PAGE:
|Whew! What a day--really busy and gorgeous with the temperature in the low 90's with little, or no, humidity!
We first drove to Nathan Boone's Homestead, part of the MO State Parks System. Nathan Boone, the youngest son of Daniel Boone, was a Missouri icon – hunter, soldier, surveyor, and businessman. This site includes his home and family cemetery and seems to transport you back to the 1830s. It is well worth a visit.
We then drove to the Buffalo Run Casino in Miami, OK to meet Shriners Hospitals for Children Board of Governors Member G.W. Trenary and his wife, Judy, for lunch in the restaurant. After a delightful visit and lunch, thanks G.W. and Judy!, we drove to Baxter Springs, KS to visit the Baxter Springs Heritage Center & Museum. We learned that a Civil War battle, or massacre as called by the residents of Baxter Springs, on October 6, 1863, by Lt. Col. William C. Quantrill and his 400 "Raiders" (CS) characterized the vicious Kansas-Missouri border warfare. The following is the battle summary that resulted in 106 casualties (US 103; CS 3):
After conducting many raids in Kansas, including the massacre at Lawrence, KS, Quantrill decided to winter in TX. Along with other partisans, he headed south on the Texas Road and captured and killed 2 Union teamsters who had come from a post called Baxter Springs. Quantrill decided to attack the post and divided his force into 2 columns; one under him and the other commanded by a subordinate, David Poole. Poole and his men proceeded down the Texas Road, where they encountered Union soldiers, most of whom were African Americans. They chased and attacked the Union troops, killing some of them before they reached the earth and log fort. After the Union survivors reached the fort, the Rebels attacked, but the garrison, with the help of a howitzer, fought them off. Quantrill’s column moved on the post from another direction and chanced on a Union detachment escorting Maj. Gen. James G. Blunt and wagons transporting his personal items from his former headquarters of the Department of the Frontier at Fort Scott to his new one at Fort Smith. Most of this detachment, including the band and Maj. Henry Z. Curtis (son of Maj. Gen. Samuel R. Curtis), was murdered, but Blunt and a few mounted men returned to Fort Scott.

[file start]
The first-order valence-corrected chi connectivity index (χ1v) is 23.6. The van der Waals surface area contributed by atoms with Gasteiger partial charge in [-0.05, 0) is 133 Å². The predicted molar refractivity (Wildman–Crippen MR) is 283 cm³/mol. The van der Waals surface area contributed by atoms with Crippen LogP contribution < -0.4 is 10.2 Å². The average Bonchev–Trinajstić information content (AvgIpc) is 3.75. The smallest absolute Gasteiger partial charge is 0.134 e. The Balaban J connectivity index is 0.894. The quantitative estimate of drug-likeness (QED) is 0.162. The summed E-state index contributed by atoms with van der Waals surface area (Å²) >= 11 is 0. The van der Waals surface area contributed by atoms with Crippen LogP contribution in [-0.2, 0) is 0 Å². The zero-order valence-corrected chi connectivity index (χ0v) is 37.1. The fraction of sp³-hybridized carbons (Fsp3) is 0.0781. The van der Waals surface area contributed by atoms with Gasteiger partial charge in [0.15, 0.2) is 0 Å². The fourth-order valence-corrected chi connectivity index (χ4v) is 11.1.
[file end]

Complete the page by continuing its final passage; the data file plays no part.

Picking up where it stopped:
After following the self-guided auto tour of the area (battle and some of the town's beautiful and unique homes), we ate dinner at Cafe on the Route. This restaurant, in the Old Crowell Bank Building, was featured in 2007 on the Food Network segment, "Diners, Drive-Ins, and Dives". We enjoyed 2 of the featured dishes Guy Fieri, TV cooking show host, showcased - Fried Potato Salad (YUM!) and Cheesecake Buenella (fried cheesecake with caramel and fresh strawberry dipping sauces (YUM YUM!) As it was a great end to a special day, I napped during the 1 1/2 hour drive back to the Ozark-Branson RV Park!